With summer in full swing, it’s high time to enjoy some leisurely reading. Here’s what our staff will be reading this summer:
Mislaid by Nell Zink (recommended by Amelia Ayrelan Iuvino): Timely and incisive, fast-paced and humorous, like a Shakespearean comedy of errors, Mislaid deals with themes of race, gender, and sexuality in 1960s rural Virginia. Peggy Fleming, a white lesbian who finds herself in a doomed marriage to her gay college poetry professor, leaves her son behind and runs away with her daughter, where they take on the identities of a black family and go into hiding until unlucky coincidence brings the family back together.
H Is for Hawk by Helen Macdonald (recommended by Amanda Bullock): H Is for Hawk recounts the year following the sudden death of Helen Macdonald’s father, when she adopts and trains a goshawk, one of the world’s deadliest raptors. The book is part memoir of Macdonald’s grief and obsession, part nature writing and meditation on wildness and captivity, part history of falconry (Macdonald is an experienced falconer when she takes on her goshawk), and part literary biography of the writer T. H. White. Aptly compared to Philip Hoare’s The Sea Inside, H Is for Hawk is at once beautiful, sad, and celebratory.
Dandarians by Lee Ann Roripaugh (Recommended by Susan Denning): Roripaugh’s fourth book contains prose poems and variations on Japanese forms. Many of the poems focus on misunderstandings and mistranslations of words her Japanese mother used while Roripaugh was growing up. There are echoes of the Japanese haibun form and lots of lyrical word.
In the Country by Mia Alvar (recommended by Megan Gex): Summer time is perfect for short stories that whisk you away from the everyday. Written by a blossoming literary talent, this collection features nine remarkable stories about the Filipino diaspora. Each tale is wonderfully crafted, remarkably complex, and beautifully heartbreaking.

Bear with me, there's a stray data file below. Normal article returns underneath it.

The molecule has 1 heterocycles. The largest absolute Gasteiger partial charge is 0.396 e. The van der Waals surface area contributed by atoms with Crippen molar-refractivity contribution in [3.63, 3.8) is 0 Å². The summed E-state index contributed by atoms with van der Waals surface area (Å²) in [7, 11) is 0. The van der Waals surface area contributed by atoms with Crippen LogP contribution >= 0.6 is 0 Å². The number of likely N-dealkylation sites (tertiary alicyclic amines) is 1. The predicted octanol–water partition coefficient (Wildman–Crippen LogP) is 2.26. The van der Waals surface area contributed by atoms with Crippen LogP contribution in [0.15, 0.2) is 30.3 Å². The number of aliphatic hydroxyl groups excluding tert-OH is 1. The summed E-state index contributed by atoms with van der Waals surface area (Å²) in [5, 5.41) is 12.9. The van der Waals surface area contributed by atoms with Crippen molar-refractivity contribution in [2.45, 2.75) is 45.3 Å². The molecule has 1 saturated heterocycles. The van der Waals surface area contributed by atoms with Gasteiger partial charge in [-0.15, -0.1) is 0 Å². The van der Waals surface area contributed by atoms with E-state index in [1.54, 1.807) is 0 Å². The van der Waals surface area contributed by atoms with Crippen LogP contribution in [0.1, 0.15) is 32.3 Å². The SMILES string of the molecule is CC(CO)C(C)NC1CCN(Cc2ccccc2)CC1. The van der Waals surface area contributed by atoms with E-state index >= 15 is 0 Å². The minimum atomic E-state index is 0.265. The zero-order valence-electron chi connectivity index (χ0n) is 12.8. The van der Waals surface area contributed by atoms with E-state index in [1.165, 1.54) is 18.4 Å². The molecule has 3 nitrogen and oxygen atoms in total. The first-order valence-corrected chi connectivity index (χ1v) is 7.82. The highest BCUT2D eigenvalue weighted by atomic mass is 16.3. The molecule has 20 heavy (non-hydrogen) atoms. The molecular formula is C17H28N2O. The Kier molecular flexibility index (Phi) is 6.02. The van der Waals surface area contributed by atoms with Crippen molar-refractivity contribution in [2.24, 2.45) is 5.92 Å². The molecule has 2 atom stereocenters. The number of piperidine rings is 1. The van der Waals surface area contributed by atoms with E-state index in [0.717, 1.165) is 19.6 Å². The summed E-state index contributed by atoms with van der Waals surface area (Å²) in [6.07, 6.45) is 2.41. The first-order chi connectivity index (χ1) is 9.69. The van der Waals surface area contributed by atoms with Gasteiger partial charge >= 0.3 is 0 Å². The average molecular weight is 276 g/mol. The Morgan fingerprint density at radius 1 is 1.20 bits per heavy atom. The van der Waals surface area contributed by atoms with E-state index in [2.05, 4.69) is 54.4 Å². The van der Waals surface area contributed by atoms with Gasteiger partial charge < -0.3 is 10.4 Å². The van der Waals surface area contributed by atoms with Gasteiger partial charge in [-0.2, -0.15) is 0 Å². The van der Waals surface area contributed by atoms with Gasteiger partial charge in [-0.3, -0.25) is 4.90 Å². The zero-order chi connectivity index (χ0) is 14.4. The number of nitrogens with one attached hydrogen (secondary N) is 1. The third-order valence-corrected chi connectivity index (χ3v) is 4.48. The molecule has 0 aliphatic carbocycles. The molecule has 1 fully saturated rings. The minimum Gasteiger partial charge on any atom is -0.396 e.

The Snow Queen by Michael Cunningham (recommended by Jennifer Gurney): Cunningham repurposes the fairy tale of the same name to spin a modern story of two brothers. Poetic but not overly sentimental, it packs an emotional punch in its 250 pages, and its depictions of wintery Brooklyn will help you stay cool this summer.
Citizen: An American Lyric by Claudia Rankine (recommended by Paige O’Rourke): I know, I know: shameless self-promotion for Portland Arts & Lectures. But the truth is, there are no words to describe the importance of this book, because Claudia Rankine has already used them all. Go read this book. Go read this book. Go read this book. Right now.
Harry Potter (series) by J.K. Rowling, Dept. of Speculation by Jenny Offill (recommended by Andrew Proctor): My wife and I are reading the entire Harry Potter series with our son, Finn, this summer as part of the Multnomah County Library’s awesome summer reading project. I have never read the series, so it is an interesting discovery for me. I am struck by how much danger and darkness there is in the lives of Harry & co. I am impressed that the books are riskier than I imagined. On the adult side of things, I LOVED Jenny Offill’s book Dept. of Speculation and notice that she will be at the Tin House Writer’s Workshop this summer, where she will conduct a reading that is free and open to the public!
(Recommendations by Mary Rechner): My summer’s fictive dream: uncanny shapeshifting (Haruki Murakami’s The Wind-Up Bird Chronicle), searing female experience (Elena Ferrante’s Those Who Leave and Those Who Stay), postmodern musings on art, truth, and time (Ali Smith’s How to Be Both).
Carry the Sky by Kate Gray (recommended by Mel Wells): So often I find myself choosing between gorgeous language, a taut plotline, and compelling characters. Gray’s debut novel contains all three. Wear sunscreen if you read it outdoors, because it will pull you in and hold you there until the last page.
The Literary Arts staff also want to know what’s on your list. Share your freshly read favorites with us by commenting below or visiting us on Facebook.